All too often current events provide a canvas to project our political anxieties. Consider the recent spate of China-bashing resulting from contaminated pet food, toxic tooth paste and leaded children's toys. Early reports characterized China as "a marketplace teeming with unlicensed operations and entrepreneurs willing to cut corners to make a bigger profit." From Pinots to Firestone 500s corner cutting is hardly a uniquely Chinese phenomenon - its synonymous with capitalism.
Most revealing was a stunning reversal where Mattel delivered an apology to China acknowledging that design flaws contributed to many of the toy recalls prompting one Senator to say, "It's like a bank robber apologizing to his accomplice instead of to the person who was robbed."
Perhaps, but what if the bank is gouging the customer through high fees and excessive interest rates. In the same vein, the Senator's comments overlook the driving forces that create a set of market conditions ripe for manipulation. Lets begin with the gutting product and food safety infrastructure while we demand such infrastructure from others. Serious monitoring efforts would reveal a range of problems with foreign and domestic products. Reminder we still do not have a system for checking domestic beef for mad cow disease. Second, consider the "Wal-Mart effect" of demand-and-supply economics which creates systematic downward pressure on manufacturers to continue to reduce costs. Given the tightening of labor markets in China, producers are being pressed to the limit to meet customer price demands and satisfy quality - inevitably something will give.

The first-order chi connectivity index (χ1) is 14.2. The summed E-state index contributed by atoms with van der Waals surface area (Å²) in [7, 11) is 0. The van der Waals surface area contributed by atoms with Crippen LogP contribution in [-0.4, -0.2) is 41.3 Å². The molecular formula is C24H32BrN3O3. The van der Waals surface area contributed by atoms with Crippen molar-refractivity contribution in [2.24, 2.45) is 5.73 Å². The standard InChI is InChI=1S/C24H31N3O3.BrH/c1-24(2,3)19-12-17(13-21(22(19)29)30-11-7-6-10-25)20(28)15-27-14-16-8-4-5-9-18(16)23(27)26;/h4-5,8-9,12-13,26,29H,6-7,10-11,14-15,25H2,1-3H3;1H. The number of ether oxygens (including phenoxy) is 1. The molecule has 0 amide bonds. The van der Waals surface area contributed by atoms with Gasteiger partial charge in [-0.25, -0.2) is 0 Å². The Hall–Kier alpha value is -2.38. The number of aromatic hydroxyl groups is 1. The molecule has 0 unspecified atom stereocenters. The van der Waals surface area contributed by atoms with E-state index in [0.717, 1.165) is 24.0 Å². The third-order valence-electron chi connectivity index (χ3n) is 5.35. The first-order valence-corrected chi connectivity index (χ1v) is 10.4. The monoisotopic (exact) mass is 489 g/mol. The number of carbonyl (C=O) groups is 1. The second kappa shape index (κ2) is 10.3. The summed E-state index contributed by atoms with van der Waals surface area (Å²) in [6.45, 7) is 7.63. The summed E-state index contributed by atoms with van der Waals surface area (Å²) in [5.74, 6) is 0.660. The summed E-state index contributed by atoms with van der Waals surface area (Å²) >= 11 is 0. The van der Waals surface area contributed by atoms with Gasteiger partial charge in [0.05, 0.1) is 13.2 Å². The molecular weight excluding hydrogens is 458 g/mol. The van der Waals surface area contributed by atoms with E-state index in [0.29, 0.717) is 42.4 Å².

China-bashing is in vogue because it scores points with a number of political constituencies. This rhetoric fails to recognize that until countries achieve a desired level of economic development, they will make limited gains on a host of social and ecological concerns that many of the rhetoricians seek. Such development continues to be challenged by market conditions of our own creation. It's the abstract art of politics at a time when we need realism.